- And then run "Defrag Free space" as well (several times) to compact those files on that drive.

  10. - Indeed. 350 kb/s is indeed (very) slow. But defragmenting the drive certainly should help to increase that reading speed.

    - My HD rates at ~ 1,2 MB per second (with ~ 6% fragmentation).

  11. - Fiddling with the translated version(s) of OEC Beta exposed a number of bugs in the OEC program code. (I LOVE this kind of work). No information available on when OEC v2.80 will be (officially) released. I assume it depends on how fast the work on the translations progresses.

    - Still no news on when OEC will support IMAP.

  12. - I noticed that my signature is back. Thumbs up for Piriform !!!!!!! Thanks to the moderators who applied a (little) "pressure" ?

    - Perhaps the avatar box can be become rectangular (again) ? I hate to lose a part of my ear (of my previous avatar).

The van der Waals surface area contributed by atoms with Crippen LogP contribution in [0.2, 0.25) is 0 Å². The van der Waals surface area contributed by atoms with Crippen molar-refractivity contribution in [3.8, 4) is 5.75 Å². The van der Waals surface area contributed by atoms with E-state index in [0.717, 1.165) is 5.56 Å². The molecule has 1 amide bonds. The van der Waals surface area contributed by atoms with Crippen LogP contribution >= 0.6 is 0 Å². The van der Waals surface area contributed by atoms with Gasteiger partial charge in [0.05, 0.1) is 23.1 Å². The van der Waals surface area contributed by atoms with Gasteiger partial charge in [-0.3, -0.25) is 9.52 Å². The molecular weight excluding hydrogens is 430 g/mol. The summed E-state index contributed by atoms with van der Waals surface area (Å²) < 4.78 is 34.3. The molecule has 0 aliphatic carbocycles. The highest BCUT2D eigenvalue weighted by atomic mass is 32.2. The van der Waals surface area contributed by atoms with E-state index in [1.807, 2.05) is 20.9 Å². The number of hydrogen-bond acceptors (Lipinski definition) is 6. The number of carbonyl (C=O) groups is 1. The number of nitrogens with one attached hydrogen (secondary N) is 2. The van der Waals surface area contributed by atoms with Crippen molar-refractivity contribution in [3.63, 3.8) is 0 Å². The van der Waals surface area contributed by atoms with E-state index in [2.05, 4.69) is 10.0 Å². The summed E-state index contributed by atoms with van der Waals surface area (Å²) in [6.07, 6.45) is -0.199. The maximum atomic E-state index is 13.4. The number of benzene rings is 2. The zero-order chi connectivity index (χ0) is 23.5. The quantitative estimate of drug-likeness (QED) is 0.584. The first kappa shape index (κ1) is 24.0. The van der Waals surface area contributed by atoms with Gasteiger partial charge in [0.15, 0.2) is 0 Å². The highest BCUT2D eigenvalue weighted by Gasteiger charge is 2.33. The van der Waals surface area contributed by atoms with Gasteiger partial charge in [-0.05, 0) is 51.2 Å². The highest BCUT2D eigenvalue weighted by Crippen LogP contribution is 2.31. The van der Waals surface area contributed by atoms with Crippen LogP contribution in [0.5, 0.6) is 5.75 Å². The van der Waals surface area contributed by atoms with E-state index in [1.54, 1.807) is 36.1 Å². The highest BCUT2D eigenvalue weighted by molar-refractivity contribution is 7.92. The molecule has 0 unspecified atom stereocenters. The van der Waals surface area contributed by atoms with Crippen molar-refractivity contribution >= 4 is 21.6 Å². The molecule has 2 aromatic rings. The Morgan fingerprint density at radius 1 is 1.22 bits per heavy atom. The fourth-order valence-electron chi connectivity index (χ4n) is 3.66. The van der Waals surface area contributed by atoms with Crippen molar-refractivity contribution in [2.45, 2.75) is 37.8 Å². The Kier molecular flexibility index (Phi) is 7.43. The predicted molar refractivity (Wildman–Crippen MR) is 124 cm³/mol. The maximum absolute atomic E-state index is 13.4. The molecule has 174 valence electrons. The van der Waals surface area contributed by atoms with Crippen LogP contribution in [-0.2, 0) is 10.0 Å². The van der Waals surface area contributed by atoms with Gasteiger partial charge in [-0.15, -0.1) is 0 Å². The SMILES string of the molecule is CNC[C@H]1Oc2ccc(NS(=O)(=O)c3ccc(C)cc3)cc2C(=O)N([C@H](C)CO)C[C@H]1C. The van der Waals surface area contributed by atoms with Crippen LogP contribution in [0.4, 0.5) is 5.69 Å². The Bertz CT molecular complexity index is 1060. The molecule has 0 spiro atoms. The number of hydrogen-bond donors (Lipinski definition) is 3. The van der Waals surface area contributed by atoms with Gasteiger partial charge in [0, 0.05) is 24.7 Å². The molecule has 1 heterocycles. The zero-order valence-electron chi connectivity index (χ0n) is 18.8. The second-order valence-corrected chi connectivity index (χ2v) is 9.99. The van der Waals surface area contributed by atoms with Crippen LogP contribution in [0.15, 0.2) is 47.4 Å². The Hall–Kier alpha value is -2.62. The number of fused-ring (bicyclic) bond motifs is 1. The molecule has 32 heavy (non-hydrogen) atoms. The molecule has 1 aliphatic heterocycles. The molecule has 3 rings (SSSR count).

13. - No, this isn't bad. Did you perhaps install one or more (new) games recently ? That could explain the high fragmentation (64%) and the long loading/reading times.

    - Defragmenting the drive either with Defraggler or with Windows Disk Defragmentation will certainly help to decrease the read and write times and increase performance.

    - Defragment the drive and report back if defragmentation helped to increase perfromance and if so by how much.


  14. - In Windows XP those System Restore Points (SRPs) can be defragmented by Defraggler (DF). But in newer Operating systems (e.g. Windows 7 and later) DF is unable to defragment those files. But you can tell DF to not show those SRPs.

    - Try the following: (temporarily) disable the SRP feature in Windows, remove all SRPs, defrag as much files as possible and then turn on the SRP feature.

    - I personally I regularly (say every week) move all non-system files to the end of the drive and regularly move all system files towards the beginning of the drive. DF has a number of options/features to do that.